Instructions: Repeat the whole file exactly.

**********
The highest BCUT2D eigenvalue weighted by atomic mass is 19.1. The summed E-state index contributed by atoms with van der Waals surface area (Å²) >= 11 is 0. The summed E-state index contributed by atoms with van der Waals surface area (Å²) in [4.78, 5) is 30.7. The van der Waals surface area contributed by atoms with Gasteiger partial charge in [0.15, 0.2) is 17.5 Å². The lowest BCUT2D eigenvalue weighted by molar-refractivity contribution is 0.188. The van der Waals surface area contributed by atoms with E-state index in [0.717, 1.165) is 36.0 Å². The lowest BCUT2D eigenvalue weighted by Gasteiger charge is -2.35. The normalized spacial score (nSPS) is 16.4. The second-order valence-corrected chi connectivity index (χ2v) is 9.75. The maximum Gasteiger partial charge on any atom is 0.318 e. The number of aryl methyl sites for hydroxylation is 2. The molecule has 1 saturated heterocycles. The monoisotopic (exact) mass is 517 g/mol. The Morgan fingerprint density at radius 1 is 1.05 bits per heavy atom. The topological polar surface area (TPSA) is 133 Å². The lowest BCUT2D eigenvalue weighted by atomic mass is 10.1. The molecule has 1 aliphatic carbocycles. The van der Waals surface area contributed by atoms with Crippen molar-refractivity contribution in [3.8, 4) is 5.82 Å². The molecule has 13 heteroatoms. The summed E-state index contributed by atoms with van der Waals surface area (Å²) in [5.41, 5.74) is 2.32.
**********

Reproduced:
The highest BCUT2D eigenvalue weighted by atomic mass is 19.1. The summed E-state index contributed by atoms with van der Waals surface area (Å²) >= 11 is 0. The summed E-state index contributed by atoms with van der Waals surface area (Å²) in [4.78, 5) is 30.7. The van der Waals surface area contributed by atoms with Gasteiger partial charge in [0.15, 0.2) is 17.5 Å². The lowest BCUT2D eigenvalue weighted by molar-refractivity contribution is 0.188. The van der Waals surface area contributed by atoms with E-state index in [0.717, 1.165) is 36.0 Å². The lowest BCUT2D eigenvalue weighted by Gasteiger charge is -2.35. The normalized spacial score (nSPS) is 16.4. The second-order valence-corrected chi connectivity index (χ2v) is 9.75. The maximum Gasteiger partial charge on any atom is 0.318 e. The number of aryl methyl sites for hydroxylation is 2. The molecule has 1 saturated heterocycles. The monoisotopic (exact) mass is 517 g/mol. The Morgan fingerprint density at radius 1 is 1.05 bits per heavy atom. The topological polar surface area (TPSA) is 133 Å². The lowest BCUT2D eigenvalue weighted by atomic mass is 10.1. The molecule has 1 aliphatic carbocycles. The van der Waals surface area contributed by atoms with Crippen molar-refractivity contribution in [3.8, 4) is 5.82 Å². The molecule has 13 heteroatoms. The summed E-state index contributed by atoms with van der Waals surface area (Å²) in [5.41, 5.74) is 2.32.